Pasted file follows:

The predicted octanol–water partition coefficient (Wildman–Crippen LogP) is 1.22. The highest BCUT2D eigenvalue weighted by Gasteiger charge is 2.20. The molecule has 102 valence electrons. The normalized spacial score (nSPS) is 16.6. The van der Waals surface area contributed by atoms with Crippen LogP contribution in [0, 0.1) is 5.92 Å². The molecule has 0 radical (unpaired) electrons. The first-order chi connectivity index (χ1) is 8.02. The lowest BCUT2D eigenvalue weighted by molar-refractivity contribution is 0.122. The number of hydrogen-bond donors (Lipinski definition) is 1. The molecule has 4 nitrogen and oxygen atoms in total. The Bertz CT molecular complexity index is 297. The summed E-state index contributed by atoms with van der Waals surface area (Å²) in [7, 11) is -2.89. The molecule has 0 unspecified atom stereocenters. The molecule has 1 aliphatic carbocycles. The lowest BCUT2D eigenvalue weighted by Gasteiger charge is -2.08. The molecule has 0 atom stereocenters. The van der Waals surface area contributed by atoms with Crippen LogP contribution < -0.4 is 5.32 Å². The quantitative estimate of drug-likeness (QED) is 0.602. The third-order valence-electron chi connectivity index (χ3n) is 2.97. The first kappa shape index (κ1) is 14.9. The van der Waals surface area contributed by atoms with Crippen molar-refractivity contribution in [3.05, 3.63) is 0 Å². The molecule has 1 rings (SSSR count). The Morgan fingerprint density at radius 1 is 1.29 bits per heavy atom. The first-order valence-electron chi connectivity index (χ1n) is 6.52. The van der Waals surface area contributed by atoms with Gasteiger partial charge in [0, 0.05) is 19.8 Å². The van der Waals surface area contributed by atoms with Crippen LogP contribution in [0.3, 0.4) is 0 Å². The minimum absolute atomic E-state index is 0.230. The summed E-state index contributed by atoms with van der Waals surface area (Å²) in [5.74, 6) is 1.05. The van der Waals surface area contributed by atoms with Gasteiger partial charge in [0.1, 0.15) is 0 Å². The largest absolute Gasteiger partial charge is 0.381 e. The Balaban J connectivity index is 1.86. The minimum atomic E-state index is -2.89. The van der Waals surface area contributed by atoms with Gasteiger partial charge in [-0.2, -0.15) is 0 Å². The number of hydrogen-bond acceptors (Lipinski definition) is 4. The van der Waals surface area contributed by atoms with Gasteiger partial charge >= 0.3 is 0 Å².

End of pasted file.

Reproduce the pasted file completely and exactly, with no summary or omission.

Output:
The predicted octanol–water partition coefficient (Wildman–Crippen LogP) is 1.22. The highest BCUT2D eigenvalue weighted by Gasteiger charge is 2.20. The molecule has 102 valence electrons. The normalized spacial score (nSPS) is 16.6. The van der Waals surface area contributed by atoms with Crippen LogP contribution in [0, 0.1) is 5.92 Å². The molecule has 0 radical (unpaired) electrons. The first-order chi connectivity index (χ1) is 8.02. The lowest BCUT2D eigenvalue weighted by molar-refractivity contribution is 0.122. The number of hydrogen-bond donors (Lipinski definition) is 1. The molecule has 4 nitrogen and oxygen atoms in total. The Bertz CT molecular complexity index is 297. The summed E-state index contributed by atoms with van der Waals surface area (Å²) in [7, 11) is -2.89. The molecule has 0 unspecified atom stereocenters. The molecule has 1 aliphatic carbocycles. The lowest BCUT2D eigenvalue weighted by Gasteiger charge is -2.08. The molecule has 0 atom stereocenters. The van der Waals surface area contributed by atoms with Crippen LogP contribution < -0.4 is 5.32 Å². The quantitative estimate of drug-likeness (QED) is 0.602. The third-order valence-electron chi connectivity index (χ3n) is 2.97. The first kappa shape index (κ1) is 14.9. The van der Waals surface area contributed by atoms with Crippen molar-refractivity contribution in [3.05, 3.63) is 0 Å². The molecule has 1 rings (SSSR count). The Morgan fingerprint density at radius 1 is 1.29 bits per heavy atom. The first-order valence-electron chi connectivity index (χ1n) is 6.52. The van der Waals surface area contributed by atoms with Gasteiger partial charge in [0, 0.05) is 19.8 Å². The van der Waals surface area contributed by atoms with Crippen LogP contribution in [0.3, 0.4) is 0 Å². The minimum absolute atomic E-state index is 0.230. The summed E-state index contributed by atoms with van der Waals surface area (Å²) in [5.74, 6) is 1.05. The van der Waals surface area contributed by atoms with Gasteiger partial charge in [0.1, 0.15) is 0 Å². The largest absolute Gasteiger partial charge is 0.381 e. The Balaban J connectivity index is 1.86. The minimum atomic E-state index is -2.89. The van der Waals surface area contributed by atoms with Gasteiger partial charge in [-0.2, -0.15) is 0 Å². The number of hydrogen-bond acceptors (Lipinski definition) is 4. The van der Waals surface area contributed by atoms with Gasteiger partial charge >= 0.3 is 0 Å².